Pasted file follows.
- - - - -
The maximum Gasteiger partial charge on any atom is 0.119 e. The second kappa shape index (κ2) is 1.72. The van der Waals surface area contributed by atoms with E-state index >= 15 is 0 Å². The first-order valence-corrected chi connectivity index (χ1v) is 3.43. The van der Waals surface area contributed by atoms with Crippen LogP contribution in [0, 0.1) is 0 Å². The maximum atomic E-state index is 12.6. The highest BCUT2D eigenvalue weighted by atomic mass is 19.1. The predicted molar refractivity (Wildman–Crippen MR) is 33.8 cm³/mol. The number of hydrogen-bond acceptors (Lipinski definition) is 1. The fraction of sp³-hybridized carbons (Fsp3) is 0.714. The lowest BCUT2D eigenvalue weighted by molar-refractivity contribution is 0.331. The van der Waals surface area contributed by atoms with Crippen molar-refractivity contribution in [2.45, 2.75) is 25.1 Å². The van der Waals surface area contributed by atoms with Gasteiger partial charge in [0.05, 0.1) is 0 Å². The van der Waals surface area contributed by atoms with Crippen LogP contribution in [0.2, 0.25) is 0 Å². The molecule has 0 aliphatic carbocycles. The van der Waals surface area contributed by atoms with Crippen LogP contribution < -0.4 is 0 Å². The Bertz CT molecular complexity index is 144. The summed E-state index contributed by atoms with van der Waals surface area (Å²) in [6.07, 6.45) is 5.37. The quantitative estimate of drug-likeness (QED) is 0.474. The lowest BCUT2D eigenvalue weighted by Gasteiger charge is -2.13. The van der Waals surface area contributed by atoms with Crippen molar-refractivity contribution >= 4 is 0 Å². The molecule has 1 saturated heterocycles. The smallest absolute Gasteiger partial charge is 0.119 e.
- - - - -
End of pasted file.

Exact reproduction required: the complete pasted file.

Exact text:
The maximum Gasteiger partial charge on any atom is 0.119 e. The second kappa shape index (κ2) is 1.72. The van der Waals surface area contributed by atoms with E-state index >= 15 is 0 Å². The first-order valence-corrected chi connectivity index (χ1v) is 3.43. The van der Waals surface area contributed by atoms with Crippen LogP contribution in [0, 0.1) is 0 Å². The maximum atomic E-state index is 12.6. The highest BCUT2D eigenvalue weighted by atomic mass is 19.1. The predicted molar refractivity (Wildman–Crippen MR) is 33.8 cm³/mol. The number of hydrogen-bond acceptors (Lipinski definition) is 1. The fraction of sp³-hybridized carbons (Fsp3) is 0.714. The lowest BCUT2D eigenvalue weighted by molar-refractivity contribution is 0.331. The van der Waals surface area contributed by atoms with Crippen molar-refractivity contribution in [2.45, 2.75) is 25.1 Å². The van der Waals surface area contributed by atoms with Gasteiger partial charge in [0.05, 0.1) is 0 Å². The van der Waals surface area contributed by atoms with Crippen LogP contribution in [0.2, 0.25) is 0 Å². The molecule has 0 aliphatic carbocycles. The van der Waals surface area contributed by atoms with Crippen LogP contribution < -0.4 is 0 Å². The Bertz CT molecular complexity index is 144. The summed E-state index contributed by atoms with van der Waals surface area (Å²) in [6.07, 6.45) is 5.37. The quantitative estimate of drug-likeness (QED) is 0.474. The lowest BCUT2D eigenvalue weighted by Gasteiger charge is -2.13. The van der Waals surface area contributed by atoms with Crippen molar-refractivity contribution >= 4 is 0 Å². The molecule has 1 saturated heterocycles. The smallest absolute Gasteiger partial charge is 0.119 e.